Traveling alone to DC on Christmas weekend. What to do?
December 7, 2014 8:06 PM   Subscribe

So I have a few days off and just want to get away on a small budget. I have decided that I will take the bus to Washington, DC over the Christmas weekend, and will probably be staying at a hostel or maybe couchsurfing. I will probably stay for one or two nights. I don't have any friends or family in the DC area and, so far, I couldn't find anyone to travel with me, so I will be traveling alone.

I have been living in the Northeastern US for a few years (currently in NYC) but have never been to DC, so I really just wanted to explore and do some touristy things and learn some history. I also enjoy art and photography and may be bringing my camera and tripod as well. I will rely entirely on public transportation (I don't have a car).

Are a lot of places closed over the Christmas weekend? How far in advance do I have to schedule tours of museums/capitol building and other landmarks?

I've also never really traveled alone before so any general advice and suggestions are welcomed.
posted by wye naught to Travel & Transportation around Washington, DC (8 answers total) 2 users marked this as a favorite
One photo possibility is a Washington Photo Safari outing. There's a monuments and memorials one on the 27th if after is what you mean by Christmas weekend. I've gone on this and you'll get some good photos. Since it's daytime you might not need a tripod, but I'd take mine if I were going to go. Bring a good zoom (200mm-ish equivalent) if you have one. It will be surprisingly useful. Keep in mind you probably won't be able to take your tripod in anywhere so it might be convenient to get a place where you can easily take it back after the workshop. Also many monuments also don't allow tripods (e.g. the Lincoln Memorial), but they'll explain that at the workshop.

The Smithsonian museums at least will all be open except on Christmas Day itself.

I've been to DC by myself many times. You won't have any problems. There will be lots of people on the weekend and there is security and police everywhere around the tourist and museum areas.
posted by sevenless at 8:42 PM on December 7, 2014 [1 favorite]

DC is pretty wonderful around the holidays - enough residents leave the city for it to feel almost like you have the whole place to yourself.

The Smithsonian museums and zoo are closed on the 25th but open all other days - here's the event calendar. The Kennedy Center has a free show every day at 6pm, looks like there are vaudeville performances that weekend.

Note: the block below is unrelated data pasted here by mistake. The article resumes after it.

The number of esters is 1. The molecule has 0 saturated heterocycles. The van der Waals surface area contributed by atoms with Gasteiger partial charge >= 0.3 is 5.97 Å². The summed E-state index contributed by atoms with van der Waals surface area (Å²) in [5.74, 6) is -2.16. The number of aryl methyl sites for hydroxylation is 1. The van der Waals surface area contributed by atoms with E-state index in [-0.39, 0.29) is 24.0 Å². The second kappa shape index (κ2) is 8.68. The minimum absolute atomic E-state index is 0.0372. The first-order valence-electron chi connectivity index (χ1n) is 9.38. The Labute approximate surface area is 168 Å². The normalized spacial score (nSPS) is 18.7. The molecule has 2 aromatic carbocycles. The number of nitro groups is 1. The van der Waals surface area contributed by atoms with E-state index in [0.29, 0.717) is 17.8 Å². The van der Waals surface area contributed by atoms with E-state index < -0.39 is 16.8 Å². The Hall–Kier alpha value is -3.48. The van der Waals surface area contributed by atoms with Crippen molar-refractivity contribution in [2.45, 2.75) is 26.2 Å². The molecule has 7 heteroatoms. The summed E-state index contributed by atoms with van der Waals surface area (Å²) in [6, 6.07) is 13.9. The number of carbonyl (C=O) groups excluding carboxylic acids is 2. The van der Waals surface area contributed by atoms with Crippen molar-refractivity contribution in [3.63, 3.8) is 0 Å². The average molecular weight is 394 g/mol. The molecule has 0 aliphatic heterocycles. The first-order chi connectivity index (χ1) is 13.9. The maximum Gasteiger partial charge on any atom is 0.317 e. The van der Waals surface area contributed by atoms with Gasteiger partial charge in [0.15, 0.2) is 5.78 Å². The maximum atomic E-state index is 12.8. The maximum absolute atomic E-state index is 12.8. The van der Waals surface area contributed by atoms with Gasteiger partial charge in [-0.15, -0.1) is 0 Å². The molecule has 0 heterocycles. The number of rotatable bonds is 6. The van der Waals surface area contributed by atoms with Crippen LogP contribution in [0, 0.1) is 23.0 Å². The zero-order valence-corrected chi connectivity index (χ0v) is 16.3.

As for tours: the Washington Monument, you can either get tickets in advance if they're available or get there super early and wait in line. You have to contact your member of congress for tours of the White House, check their website, there is usually a form you can submit (though since it's only a few weeks away, you may also want to call their office too). For the Capitol, you can go through your representative/senator to get a staff-led tour or just book one online. Due to the holiday, they may not be offering the staff-led ones, depends.

The major outdoor monuments/memorials are open 24 hours a day and are quite close to each other. Many offer free guided tours (Lincoln, for example, has guided tours every hour on the hour from 10am to 11pm). If the weather is nice, the monuments are just lovely at night.

That's sort of the more general tourist-y stuff. As far as tourist-y stuff goes, it's not bad. If you are looking for specific parts of history, I can get more specific.

You will be fine on the metro, but there is an pretty good bikeshare network (Capital Bikeshare) that offers a 3-day pass for $15.
posted by troika at 8:45 PM on December 7, 2014 [1 favorite]

As it gets closer to your trip, check the City Paper, DCist, and the Post's Going Out Guide, they have reliably solid event listings.
posted by troika at 8:48 PM on December 7, 2014 [1 favorite]

The National Portrait Gallery is fabulous.
posted by ajryan at 9:15 PM on December 7, 2014 [2 favorites]

Just throwing this out there... is couchsurfing over the Christmas holidays really a thing? OTOH, I have stayed in guesthouses/hostels during that time and it was fun because all the travellers got together and fixed Christmas dinner. Once in London a family called up and asked if a solo traveller wanted to spend the day with them and that was great too. Crackers!
posted by TWinbrook8 at 10:39 PM on December 7, 2014